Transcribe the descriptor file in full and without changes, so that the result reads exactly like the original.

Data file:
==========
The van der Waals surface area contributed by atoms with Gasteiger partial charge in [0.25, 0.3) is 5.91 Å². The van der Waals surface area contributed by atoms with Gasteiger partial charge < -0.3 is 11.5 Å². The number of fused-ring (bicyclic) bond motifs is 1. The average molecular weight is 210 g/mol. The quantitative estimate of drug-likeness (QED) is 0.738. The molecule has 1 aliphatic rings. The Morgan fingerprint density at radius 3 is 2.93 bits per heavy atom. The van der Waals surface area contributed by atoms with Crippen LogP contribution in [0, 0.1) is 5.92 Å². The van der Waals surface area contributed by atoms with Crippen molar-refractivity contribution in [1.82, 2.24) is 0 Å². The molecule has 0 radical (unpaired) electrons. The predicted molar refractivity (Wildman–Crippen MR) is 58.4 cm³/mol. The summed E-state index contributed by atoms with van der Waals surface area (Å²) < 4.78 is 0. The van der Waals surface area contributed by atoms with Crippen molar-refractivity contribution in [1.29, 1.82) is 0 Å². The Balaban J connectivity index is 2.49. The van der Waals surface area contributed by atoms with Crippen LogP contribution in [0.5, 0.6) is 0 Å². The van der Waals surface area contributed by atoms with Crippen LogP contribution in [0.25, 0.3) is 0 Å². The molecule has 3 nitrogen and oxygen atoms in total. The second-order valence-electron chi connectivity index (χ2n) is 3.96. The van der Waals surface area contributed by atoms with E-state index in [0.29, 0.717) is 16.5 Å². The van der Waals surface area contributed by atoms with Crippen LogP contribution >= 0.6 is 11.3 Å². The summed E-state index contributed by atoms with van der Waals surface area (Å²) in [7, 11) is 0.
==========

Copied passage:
The van der Waals surface area contributed by atoms with Gasteiger partial charge in [0.25, 0.3) is 5.91 Å². The van der Waals surface area contributed by atoms with Gasteiger partial charge < -0.3 is 11.5 Å². The number of fused-ring (bicyclic) bond motifs is 1. The average molecular weight is 210 g/mol. The quantitative estimate of drug-likeness (QED) is 0.738. The molecule has 1 aliphatic rings. The Morgan fingerprint density at radius 3 is 2.93 bits per heavy atom. The van der Waals surface area contributed by atoms with Crippen LogP contribution in [0, 0.1) is 5.92 Å². The van der Waals surface area contributed by atoms with Crippen molar-refractivity contribution in [1.82, 2.24) is 0 Å². The molecule has 0 radical (unpaired) electrons. The predicted molar refractivity (Wildman–Crippen MR) is 58.4 cm³/mol. The summed E-state index contributed by atoms with van der Waals surface area (Å²) < 4.78 is 0. The van der Waals surface area contributed by atoms with Crippen molar-refractivity contribution in [1.29, 1.82) is 0 Å². The Balaban J connectivity index is 2.49. The van der Waals surface area contributed by atoms with Crippen LogP contribution in [0.5, 0.6) is 0 Å². The van der Waals surface area contributed by atoms with Crippen LogP contribution in [0.25, 0.3) is 0 Å². The molecule has 3 nitrogen and oxygen atoms in total. The second-order valence-electron chi connectivity index (χ2n) is 3.96. The van der Waals surface area contributed by atoms with E-state index in [0.29, 0.717) is 16.5 Å². The van der Waals surface area contributed by atoms with Crippen LogP contribution >= 0.6 is 11.3 Å². The summed E-state index contributed by atoms with van der Waals surface area (Å²) in [7, 11) is 0.